Appraisal costs are associated with measuring results. This includes costs such as

  • Testing: This can include software testing, a process walk-through, trying to break the product, and so on.

  • Inspections: Inspections include measuring, observing, and reviewing data.

  • Test equipment calibration: If you have test equipment, you need to make sure the test equipment is accurate and reliable.

  • Independent validation: Getting an outside opinion or consultation is a form of appraisal cost. In fact, in many industries, this is considered a best practice.

  • Quality assurance: Quality assurance comprises making sure that quality processes are being followed and are effective. It can include a quality audit.

  • Quality control: Quality control is taking measurements and comparing them with the quality requirements to ensure the quality requirements are being met.

Cost of nonconformance

The costs of nonconformance are basically the cost of failure: internal and external failure costs.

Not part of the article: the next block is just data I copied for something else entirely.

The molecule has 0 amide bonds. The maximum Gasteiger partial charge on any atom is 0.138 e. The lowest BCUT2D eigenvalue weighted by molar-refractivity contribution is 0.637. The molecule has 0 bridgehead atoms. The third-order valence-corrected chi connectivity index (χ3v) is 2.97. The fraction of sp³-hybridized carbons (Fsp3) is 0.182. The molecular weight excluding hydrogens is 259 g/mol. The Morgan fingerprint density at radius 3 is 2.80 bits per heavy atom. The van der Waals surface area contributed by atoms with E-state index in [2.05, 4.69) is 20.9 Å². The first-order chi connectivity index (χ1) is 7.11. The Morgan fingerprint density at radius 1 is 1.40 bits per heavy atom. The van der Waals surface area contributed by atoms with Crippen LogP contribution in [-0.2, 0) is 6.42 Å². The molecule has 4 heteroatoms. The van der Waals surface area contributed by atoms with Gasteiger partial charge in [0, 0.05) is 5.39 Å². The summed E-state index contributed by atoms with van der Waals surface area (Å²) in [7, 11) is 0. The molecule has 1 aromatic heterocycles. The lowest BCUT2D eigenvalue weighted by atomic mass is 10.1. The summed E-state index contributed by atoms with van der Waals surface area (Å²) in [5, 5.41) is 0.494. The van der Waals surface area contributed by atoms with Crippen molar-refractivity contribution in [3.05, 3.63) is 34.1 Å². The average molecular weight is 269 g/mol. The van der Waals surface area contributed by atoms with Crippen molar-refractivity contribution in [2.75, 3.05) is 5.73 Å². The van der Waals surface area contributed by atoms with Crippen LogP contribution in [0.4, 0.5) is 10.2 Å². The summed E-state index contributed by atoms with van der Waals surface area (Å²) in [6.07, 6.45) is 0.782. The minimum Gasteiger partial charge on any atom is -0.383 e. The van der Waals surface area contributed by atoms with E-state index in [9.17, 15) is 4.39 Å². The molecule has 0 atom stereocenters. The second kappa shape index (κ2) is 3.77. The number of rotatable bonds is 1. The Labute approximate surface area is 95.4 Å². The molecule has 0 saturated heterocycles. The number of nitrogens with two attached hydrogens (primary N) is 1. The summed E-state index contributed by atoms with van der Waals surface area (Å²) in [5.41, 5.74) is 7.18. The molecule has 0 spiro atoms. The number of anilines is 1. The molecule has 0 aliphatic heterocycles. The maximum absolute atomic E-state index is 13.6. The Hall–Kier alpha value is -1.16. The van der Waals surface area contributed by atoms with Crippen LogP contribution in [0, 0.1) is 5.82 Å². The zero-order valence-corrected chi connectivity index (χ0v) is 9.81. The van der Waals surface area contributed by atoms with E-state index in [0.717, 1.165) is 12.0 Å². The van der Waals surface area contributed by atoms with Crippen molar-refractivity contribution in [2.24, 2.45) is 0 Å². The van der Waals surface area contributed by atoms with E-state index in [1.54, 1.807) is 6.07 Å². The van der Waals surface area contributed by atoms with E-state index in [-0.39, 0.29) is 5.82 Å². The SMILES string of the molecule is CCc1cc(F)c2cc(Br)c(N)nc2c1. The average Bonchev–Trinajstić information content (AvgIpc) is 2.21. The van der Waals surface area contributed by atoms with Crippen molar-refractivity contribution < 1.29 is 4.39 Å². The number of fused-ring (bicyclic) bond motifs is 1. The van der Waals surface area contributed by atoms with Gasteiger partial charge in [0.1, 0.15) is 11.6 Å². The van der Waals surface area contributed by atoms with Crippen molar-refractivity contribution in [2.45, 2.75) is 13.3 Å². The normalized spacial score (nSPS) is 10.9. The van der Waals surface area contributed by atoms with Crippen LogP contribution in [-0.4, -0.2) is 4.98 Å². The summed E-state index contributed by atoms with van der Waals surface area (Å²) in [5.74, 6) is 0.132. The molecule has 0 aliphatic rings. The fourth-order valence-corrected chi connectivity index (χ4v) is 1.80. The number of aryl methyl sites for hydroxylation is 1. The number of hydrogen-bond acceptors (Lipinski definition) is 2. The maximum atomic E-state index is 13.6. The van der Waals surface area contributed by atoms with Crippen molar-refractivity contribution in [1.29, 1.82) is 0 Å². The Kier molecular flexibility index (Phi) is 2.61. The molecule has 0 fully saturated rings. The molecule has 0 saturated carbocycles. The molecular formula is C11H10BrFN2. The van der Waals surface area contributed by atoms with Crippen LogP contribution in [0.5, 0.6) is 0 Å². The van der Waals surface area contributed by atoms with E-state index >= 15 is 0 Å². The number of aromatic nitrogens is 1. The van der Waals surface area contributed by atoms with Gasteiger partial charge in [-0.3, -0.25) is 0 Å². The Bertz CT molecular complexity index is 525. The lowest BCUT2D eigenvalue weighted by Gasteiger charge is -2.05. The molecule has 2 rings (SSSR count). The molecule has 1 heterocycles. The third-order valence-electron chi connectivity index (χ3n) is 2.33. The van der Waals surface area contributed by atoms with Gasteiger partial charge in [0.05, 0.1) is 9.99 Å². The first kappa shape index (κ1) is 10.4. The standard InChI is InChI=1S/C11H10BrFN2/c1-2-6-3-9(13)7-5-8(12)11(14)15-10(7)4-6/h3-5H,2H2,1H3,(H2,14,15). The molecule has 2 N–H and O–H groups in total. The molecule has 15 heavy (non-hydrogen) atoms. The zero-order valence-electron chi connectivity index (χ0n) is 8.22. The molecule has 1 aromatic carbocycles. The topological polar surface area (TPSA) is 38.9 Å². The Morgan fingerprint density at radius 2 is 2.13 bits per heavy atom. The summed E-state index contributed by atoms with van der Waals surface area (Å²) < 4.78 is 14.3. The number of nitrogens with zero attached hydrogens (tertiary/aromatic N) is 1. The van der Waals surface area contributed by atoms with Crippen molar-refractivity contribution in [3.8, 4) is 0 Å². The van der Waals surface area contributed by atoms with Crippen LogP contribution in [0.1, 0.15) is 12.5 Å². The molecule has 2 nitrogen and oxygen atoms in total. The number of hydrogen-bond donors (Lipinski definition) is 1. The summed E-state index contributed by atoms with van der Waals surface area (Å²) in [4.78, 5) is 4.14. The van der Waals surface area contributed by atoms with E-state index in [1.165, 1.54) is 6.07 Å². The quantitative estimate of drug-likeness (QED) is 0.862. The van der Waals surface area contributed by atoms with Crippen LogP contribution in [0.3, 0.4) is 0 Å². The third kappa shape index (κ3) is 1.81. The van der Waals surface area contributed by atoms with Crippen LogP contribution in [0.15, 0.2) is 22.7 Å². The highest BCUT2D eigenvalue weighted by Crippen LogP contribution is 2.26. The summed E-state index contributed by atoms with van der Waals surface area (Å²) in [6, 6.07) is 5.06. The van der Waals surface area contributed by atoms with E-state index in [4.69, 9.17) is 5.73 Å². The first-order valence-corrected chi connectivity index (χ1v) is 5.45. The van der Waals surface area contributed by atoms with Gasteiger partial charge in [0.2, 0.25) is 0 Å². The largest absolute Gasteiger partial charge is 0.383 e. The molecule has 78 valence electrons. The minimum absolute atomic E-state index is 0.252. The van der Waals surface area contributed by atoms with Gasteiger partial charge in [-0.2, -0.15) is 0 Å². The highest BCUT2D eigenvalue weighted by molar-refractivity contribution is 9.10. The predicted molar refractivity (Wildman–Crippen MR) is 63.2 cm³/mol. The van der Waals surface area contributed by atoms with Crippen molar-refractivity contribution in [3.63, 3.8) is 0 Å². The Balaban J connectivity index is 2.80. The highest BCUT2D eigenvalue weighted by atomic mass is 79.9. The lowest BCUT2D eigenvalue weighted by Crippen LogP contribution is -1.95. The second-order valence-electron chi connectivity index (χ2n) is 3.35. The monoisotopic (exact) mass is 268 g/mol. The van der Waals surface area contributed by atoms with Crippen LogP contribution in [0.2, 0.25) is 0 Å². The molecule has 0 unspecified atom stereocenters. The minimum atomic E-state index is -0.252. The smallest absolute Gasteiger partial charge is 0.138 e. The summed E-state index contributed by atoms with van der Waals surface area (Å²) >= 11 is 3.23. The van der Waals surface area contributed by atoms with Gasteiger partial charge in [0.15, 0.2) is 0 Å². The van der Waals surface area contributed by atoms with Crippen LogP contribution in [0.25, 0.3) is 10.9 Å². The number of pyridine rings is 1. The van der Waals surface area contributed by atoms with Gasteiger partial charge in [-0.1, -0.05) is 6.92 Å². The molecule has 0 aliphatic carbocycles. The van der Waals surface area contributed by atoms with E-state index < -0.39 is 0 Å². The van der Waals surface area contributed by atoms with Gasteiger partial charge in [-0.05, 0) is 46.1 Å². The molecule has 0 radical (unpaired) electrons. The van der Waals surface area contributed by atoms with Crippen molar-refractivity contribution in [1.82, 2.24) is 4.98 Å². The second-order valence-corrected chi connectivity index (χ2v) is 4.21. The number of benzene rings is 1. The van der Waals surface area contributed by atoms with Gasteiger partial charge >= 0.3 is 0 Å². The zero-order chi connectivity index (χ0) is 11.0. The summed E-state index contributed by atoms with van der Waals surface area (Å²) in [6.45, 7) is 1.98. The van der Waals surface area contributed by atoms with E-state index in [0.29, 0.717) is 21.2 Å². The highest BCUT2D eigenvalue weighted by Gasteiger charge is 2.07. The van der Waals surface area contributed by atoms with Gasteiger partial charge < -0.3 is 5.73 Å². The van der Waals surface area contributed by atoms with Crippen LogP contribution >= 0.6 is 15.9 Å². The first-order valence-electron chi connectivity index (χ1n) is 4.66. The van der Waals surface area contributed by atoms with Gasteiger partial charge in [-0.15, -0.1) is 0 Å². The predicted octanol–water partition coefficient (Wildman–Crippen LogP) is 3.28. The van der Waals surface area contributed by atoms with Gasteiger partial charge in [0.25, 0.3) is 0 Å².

Internal failure is a problem that the project team finds. Internal costs consist of

  • Scrap material: This type of cost can include new parts as well as costs incurred to repair broken parts and keeping extra inventory on hand.

  • Rework: The work to repair broken or malfunctioning products.

  • Root cause analysis: Costs associated with discovering where and why the defect occurred as well as correcting the process that allowed it to occur.

External failure costs can get much higher. An external failure is not found by the project team. The defect is usually found by the customer. Although external failure costs are not typically absorbed by the project, they do affect the organization — sometimes, quite a bit. External failure costs include all the costs of internal failure plus the following:

  • Warranty: This includes the shipping to and from the customer, or replacement of the part of product. It has incremental costs of help desks or customer support phone lines. In some cases, this entails sending technicians to the customer site to repair or replace the malfunctioning product.